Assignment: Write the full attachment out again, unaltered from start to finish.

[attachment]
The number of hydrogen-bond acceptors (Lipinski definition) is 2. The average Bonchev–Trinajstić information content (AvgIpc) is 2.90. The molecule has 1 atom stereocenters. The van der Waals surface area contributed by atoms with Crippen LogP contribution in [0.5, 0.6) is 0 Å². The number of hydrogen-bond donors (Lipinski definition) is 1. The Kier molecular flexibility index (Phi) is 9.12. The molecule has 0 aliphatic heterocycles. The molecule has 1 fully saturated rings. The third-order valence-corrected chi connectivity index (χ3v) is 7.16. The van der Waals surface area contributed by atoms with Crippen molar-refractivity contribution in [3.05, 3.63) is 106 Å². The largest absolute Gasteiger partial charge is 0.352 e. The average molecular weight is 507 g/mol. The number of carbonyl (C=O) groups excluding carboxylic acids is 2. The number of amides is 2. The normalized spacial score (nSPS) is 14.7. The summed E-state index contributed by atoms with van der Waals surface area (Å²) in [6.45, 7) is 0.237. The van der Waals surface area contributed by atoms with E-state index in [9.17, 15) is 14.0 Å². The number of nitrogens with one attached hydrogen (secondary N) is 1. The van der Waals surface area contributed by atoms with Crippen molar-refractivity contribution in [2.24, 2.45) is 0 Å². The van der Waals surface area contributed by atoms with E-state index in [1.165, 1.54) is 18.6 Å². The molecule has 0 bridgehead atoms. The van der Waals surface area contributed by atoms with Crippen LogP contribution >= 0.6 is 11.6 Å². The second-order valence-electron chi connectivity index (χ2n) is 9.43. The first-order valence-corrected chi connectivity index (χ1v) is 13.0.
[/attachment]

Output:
The number of hydrogen-bond acceptors (Lipinski definition) is 2. The average Bonchev–Trinajstić information content (AvgIpc) is 2.90. The molecule has 1 atom stereocenters. The van der Waals surface area contributed by atoms with Crippen LogP contribution in [0.5, 0.6) is 0 Å². The number of hydrogen-bond donors (Lipinski definition) is 1. The Kier molecular flexibility index (Phi) is 9.12. The molecule has 0 aliphatic heterocycles. The molecule has 1 fully saturated rings. The third-order valence-corrected chi connectivity index (χ3v) is 7.16. The van der Waals surface area contributed by atoms with Crippen molar-refractivity contribution in [3.05, 3.63) is 106 Å². The largest absolute Gasteiger partial charge is 0.352 e. The average molecular weight is 507 g/mol. The number of carbonyl (C=O) groups excluding carboxylic acids is 2. The number of amides is 2. The normalized spacial score (nSPS) is 14.7. The summed E-state index contributed by atoms with van der Waals surface area (Å²) in [6.45, 7) is 0.237. The van der Waals surface area contributed by atoms with E-state index in [9.17, 15) is 14.0 Å². The number of nitrogens with one attached hydrogen (secondary N) is 1. The van der Waals surface area contributed by atoms with Crippen molar-refractivity contribution in [2.24, 2.45) is 0 Å². The van der Waals surface area contributed by atoms with E-state index in [1.165, 1.54) is 18.6 Å². The molecule has 0 bridgehead atoms. The van der Waals surface area contributed by atoms with Crippen LogP contribution >= 0.6 is 11.6 Å². The second-order valence-electron chi connectivity index (χ2n) is 9.43. The first-order valence-corrected chi connectivity index (χ1v) is 13.0.